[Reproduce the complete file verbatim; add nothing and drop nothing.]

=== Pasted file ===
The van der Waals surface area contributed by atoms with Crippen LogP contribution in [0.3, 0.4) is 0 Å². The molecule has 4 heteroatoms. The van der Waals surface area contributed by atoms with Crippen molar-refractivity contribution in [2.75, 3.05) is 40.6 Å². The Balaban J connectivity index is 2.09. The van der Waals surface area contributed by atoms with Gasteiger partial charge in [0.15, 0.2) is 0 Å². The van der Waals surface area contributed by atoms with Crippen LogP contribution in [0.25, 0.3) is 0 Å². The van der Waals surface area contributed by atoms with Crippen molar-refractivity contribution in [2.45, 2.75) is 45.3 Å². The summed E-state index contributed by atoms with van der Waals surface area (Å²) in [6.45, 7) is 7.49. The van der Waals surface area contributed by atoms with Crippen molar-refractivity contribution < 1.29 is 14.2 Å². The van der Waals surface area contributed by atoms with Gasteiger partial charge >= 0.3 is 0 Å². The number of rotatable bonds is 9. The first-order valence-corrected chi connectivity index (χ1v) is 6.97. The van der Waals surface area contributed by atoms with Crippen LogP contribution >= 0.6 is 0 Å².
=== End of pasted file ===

The van der Waals surface area contributed by atoms with Crippen LogP contribution in [0.3, 0.4) is 0 Å². The molecule has 4 heteroatoms. The van der Waals surface area contributed by atoms with Crippen molar-refractivity contribution in [2.75, 3.05) is 40.6 Å². The Balaban J connectivity index is 2.09. The van der Waals surface area contributed by atoms with Gasteiger partial charge in [0.15, 0.2) is 0 Å². The van der Waals surface area contributed by atoms with Crippen LogP contribution in [0.25, 0.3) is 0 Å². The van der Waals surface area contributed by atoms with Crippen molar-refractivity contribution in [2.45, 2.75) is 45.3 Å². The summed E-state index contributed by atoms with van der Waals surface area (Å²) in [6.45, 7) is 7.49. The van der Waals surface area contributed by atoms with Crippen molar-refractivity contribution < 1.29 is 14.2 Å². The van der Waals surface area contributed by atoms with Gasteiger partial charge >= 0.3 is 0 Å². The number of rotatable bonds is 9. The first-order valence-corrected chi connectivity index (χ1v) is 6.97. The van der Waals surface area contributed by atoms with Crippen LogP contribution >= 0.6 is 0 Å².